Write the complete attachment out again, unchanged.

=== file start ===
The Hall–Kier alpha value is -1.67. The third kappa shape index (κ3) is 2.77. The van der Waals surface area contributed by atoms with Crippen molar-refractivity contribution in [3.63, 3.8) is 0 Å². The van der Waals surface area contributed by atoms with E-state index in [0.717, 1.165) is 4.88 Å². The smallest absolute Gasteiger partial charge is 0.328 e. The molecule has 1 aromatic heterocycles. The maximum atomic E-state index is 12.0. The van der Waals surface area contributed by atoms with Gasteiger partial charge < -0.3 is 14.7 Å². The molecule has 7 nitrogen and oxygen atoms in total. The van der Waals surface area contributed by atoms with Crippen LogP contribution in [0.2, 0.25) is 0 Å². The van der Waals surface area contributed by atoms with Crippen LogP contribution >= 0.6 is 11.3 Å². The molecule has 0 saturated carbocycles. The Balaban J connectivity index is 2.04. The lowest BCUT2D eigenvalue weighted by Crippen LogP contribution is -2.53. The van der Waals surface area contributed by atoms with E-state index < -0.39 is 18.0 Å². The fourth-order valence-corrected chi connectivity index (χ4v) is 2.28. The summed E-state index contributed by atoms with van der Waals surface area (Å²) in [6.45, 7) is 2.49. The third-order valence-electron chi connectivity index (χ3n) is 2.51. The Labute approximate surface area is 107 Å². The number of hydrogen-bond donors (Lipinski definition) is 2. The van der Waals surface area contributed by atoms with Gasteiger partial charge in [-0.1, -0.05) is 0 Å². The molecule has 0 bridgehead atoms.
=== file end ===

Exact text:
The Hall–Kier alpha value is -1.67. The third kappa shape index (κ3) is 2.77. The van der Waals surface area contributed by atoms with Crippen molar-refractivity contribution in [3.63, 3.8) is 0 Å². The van der Waals surface area contributed by atoms with E-state index in [0.717, 1.165) is 4.88 Å². The smallest absolute Gasteiger partial charge is 0.328 e. The molecule has 1 aromatic heterocycles. The maximum atomic E-state index is 12.0. The van der Waals surface area contributed by atoms with Gasteiger partial charge < -0.3 is 14.7 Å². The molecule has 7 nitrogen and oxygen atoms in total. The van der Waals surface area contributed by atoms with Crippen LogP contribution in [0.2, 0.25) is 0 Å². The van der Waals surface area contributed by atoms with Crippen LogP contribution >= 0.6 is 11.3 Å². The molecule has 0 saturated carbocycles. The Balaban J connectivity index is 2.04. The lowest BCUT2D eigenvalue weighted by Crippen LogP contribution is -2.53. The van der Waals surface area contributed by atoms with E-state index < -0.39 is 18.0 Å². The fourth-order valence-corrected chi connectivity index (χ4v) is 2.28. The summed E-state index contributed by atoms with van der Waals surface area (Å²) in [6.45, 7) is 2.49. The third-order valence-electron chi connectivity index (χ3n) is 2.51. The Labute approximate surface area is 107 Å². The number of hydrogen-bond donors (Lipinski definition) is 2. The van der Waals surface area contributed by atoms with Gasteiger partial charge in [-0.1, -0.05) is 0 Å². The molecule has 0 bridgehead atoms.